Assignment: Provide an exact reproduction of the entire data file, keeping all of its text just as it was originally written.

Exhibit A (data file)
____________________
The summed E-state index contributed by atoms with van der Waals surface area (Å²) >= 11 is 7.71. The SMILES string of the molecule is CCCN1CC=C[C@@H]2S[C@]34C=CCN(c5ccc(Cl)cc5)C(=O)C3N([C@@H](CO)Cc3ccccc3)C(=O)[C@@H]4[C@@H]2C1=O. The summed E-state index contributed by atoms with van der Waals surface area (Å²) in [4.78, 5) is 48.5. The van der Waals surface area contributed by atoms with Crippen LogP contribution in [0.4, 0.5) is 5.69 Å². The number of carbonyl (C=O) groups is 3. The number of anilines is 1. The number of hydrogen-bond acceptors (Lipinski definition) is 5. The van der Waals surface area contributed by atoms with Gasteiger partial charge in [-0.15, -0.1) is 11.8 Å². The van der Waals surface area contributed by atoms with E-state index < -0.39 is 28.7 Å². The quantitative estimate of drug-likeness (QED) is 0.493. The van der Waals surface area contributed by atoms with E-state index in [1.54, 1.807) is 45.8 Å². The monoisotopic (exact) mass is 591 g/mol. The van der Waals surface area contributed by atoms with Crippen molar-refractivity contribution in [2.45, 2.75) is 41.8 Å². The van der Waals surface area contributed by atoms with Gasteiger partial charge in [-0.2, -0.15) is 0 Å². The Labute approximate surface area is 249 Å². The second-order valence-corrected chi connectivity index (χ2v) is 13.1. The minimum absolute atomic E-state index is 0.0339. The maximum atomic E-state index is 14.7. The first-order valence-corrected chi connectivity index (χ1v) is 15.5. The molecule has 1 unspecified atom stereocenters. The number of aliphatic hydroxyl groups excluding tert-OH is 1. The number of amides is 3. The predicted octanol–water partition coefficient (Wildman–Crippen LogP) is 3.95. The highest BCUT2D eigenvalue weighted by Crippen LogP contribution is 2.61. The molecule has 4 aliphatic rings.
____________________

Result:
The summed E-state index contributed by atoms with van der Waals surface area (Å²) >= 11 is 7.71. The SMILES string of the molecule is CCCN1CC=C[C@@H]2S[C@]34C=CCN(c5ccc(Cl)cc5)C(=O)C3N([C@@H](CO)Cc3ccccc3)C(=O)[C@@H]4[C@@H]2C1=O. The summed E-state index contributed by atoms with van der Waals surface area (Å²) in [4.78, 5) is 48.5. The van der Waals surface area contributed by atoms with Crippen LogP contribution in [0.4, 0.5) is 5.69 Å². The number of carbonyl (C=O) groups is 3. The number of anilines is 1. The number of hydrogen-bond acceptors (Lipinski definition) is 5. The van der Waals surface area contributed by atoms with Gasteiger partial charge in [-0.15, -0.1) is 11.8 Å². The van der Waals surface area contributed by atoms with E-state index < -0.39 is 28.7 Å². The quantitative estimate of drug-likeness (QED) is 0.493. The van der Waals surface area contributed by atoms with E-state index in [1.54, 1.807) is 45.8 Å². The monoisotopic (exact) mass is 591 g/mol. The van der Waals surface area contributed by atoms with Crippen molar-refractivity contribution in [2.45, 2.75) is 41.8 Å². The van der Waals surface area contributed by atoms with Gasteiger partial charge in [-0.2, -0.15) is 0 Å². The Labute approximate surface area is 249 Å². The second-order valence-corrected chi connectivity index (χ2v) is 13.1. The minimum absolute atomic E-state index is 0.0339. The maximum atomic E-state index is 14.7. The first-order valence-corrected chi connectivity index (χ1v) is 15.5. The molecule has 1 unspecified atom stereocenters. The number of aliphatic hydroxyl groups excluding tert-OH is 1. The number of amides is 3. The predicted octanol–water partition coefficient (Wildman–Crippen LogP) is 3.95. The highest BCUT2D eigenvalue weighted by Crippen LogP contribution is 2.61. The molecule has 4 aliphatic rings.